Following the death of a renowned and eccentric collector—author of Stuff, a seminal philosophical work on the art of accumulation—the fate of the privately endowed museum he cherished falls to a peripatetic stranger who had been his fervent admirer. This peculiar institution (The Society for the Preservation of the Legacy of Dr. Charles Alexander Morgan) is dedicated to the annihilation of hierarchy: peerless antiquities commune happily with the ignored, the discarded, the undervalued and the valueless. What transpires as the caretaker assumes dominion over this reliquary of voiceless objects and over its visitors is told in a manner at once obsessive and matter of fact, and in language both cocooning and expansive. A wry and haunting tale, The Caretaker, like the interplanetary crystal that is one of the museum’s treasures, is rare, glistening, and of a compacted inwardness.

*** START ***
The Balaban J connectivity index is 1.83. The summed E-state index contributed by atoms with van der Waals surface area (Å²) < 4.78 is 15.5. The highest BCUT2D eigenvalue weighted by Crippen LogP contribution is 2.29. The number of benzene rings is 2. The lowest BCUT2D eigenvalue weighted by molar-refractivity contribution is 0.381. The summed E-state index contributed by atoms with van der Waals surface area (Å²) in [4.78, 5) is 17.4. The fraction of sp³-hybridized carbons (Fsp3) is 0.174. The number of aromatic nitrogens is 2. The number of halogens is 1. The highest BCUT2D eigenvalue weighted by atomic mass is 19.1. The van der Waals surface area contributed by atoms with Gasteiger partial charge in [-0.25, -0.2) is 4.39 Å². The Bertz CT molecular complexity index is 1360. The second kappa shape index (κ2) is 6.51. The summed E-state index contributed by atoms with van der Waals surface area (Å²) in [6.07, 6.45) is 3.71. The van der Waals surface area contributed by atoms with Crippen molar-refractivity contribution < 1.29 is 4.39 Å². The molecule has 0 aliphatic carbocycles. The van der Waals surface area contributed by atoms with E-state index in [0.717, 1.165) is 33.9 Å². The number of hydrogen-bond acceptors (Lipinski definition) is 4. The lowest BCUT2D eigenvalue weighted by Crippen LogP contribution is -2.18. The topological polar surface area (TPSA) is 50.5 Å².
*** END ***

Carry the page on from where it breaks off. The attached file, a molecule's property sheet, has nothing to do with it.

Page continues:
Kafka or Shirley Jackson may come to mind, and The Caretaker may conjure up various genres—parables, ghost stories, locked-room mysteries—but Doon Arbus draws her phosphorescent water from no other writer’s well.